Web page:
The government is working to boost economic activity across the UK, ensuring that towns, cities and regions across the country can begin to benefit from the opportunities of leaving the EU. As part of this work, the government aims to create up to 10 Freeports in locations across the UK.
The government wants to establish Freeports, which have different customs rules than the rest of the country, that are innovative hubs, boost global trade, attract inward investment and increase productivity. In doing so, the government wants Freeports to generate employment opportunities to the benefit of some of our most deprived communities around the UK.
Brexit Podcast: The Brexit transition period – Business as usual for mainstream debt capital issuance for now
Unlike our previous Brexit podcast which focused on points relevant to a no-deal exit, this podcast covers the impact of the UK leaving the EU on 31 January with a deal and a transition period.
Paving the way to the UK’s departure from the EU – an overview of the key provisions of the European Union (Withdrawal Agreement) Bill
Following the Conservative Party’s victory in the UK’s general election in December 2019, the immediate priority for both the UK and the EU27 in relation to Brexit is now the approval, ratification and implementation of the deal agreed at a political level between the European Commission and the UK in October 2019 on the terms of the UK’s departure from the EU (the Withdrawal Agreement).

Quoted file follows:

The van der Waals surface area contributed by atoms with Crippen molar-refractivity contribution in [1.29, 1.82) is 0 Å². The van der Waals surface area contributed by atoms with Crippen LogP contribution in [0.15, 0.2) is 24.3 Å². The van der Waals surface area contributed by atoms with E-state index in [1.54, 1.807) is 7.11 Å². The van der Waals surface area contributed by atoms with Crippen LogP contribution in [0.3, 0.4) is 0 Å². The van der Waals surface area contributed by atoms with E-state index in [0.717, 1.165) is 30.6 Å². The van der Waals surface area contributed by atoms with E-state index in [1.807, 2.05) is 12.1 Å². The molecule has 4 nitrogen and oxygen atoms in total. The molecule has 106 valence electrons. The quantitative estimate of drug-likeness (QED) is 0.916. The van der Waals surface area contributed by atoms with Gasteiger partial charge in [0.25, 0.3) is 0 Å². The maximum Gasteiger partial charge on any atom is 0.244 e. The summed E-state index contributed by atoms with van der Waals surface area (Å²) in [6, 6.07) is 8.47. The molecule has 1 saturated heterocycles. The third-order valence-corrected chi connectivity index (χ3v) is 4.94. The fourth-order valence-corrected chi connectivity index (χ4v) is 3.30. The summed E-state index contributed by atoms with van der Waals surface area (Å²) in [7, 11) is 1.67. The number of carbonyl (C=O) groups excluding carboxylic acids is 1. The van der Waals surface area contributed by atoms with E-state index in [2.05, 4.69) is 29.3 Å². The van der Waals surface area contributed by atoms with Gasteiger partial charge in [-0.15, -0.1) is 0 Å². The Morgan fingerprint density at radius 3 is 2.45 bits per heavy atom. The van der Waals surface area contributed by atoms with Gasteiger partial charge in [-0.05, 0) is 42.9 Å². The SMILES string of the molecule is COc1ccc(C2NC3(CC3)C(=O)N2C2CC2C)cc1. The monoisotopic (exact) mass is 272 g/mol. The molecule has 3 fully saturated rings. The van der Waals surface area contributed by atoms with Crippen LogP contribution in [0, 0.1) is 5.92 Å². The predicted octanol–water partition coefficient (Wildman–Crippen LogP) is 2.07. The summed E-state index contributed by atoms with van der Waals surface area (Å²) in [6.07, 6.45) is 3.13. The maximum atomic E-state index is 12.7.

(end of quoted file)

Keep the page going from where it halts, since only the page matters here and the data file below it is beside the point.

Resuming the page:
As the UK processes the result of December’s general election and the political drama that entailed, we reflect on what it means for financial institutions’ Brexit plans. The clear message of the UK’s new government is that the UK will leave the EU on the 31 January 2020.
CFOs are intensifying their focus on cost control, with 58% saying it is a strong priority for the next 12 months, according to Deloitte’s latest CFO Survey. This is the highest level for ten years. Almost two-thirds of CFOs (65%) say their business faces high or very high levels of external financial and economic uncertainty, with just 7% saying now is a good time to take risk onto their balance sheets.
The current political landscape means that uncertainty as to the nature of the UK’s withdrawal from the EU continues. It remains a possibility that the UK will leave the EU on 31 October 2019 without a deal – a so-called “no-deal Brexit”. A no-deal Brexit will mean that the UK will not be a Member State of the EU and that Union law will not be applicable in the UK.
The divorce battle between the United Kingdom and the European Union is in
full swing and the result is still unclear. Several possibilities exist as to the timeframe and the ultimate setup of the relations between the United Kingdom and the EU.
At the end of July we published a paper looking at the options available to Members of the UK Parliament (MPs) should they seek to prevent a no-deal Brexit on 31 October 2019. We discussed the scope for Parliamentary motions, amendments to existing legislation, the passing of new legislation and the “nuclear option” of a vote of no confidence (VONC).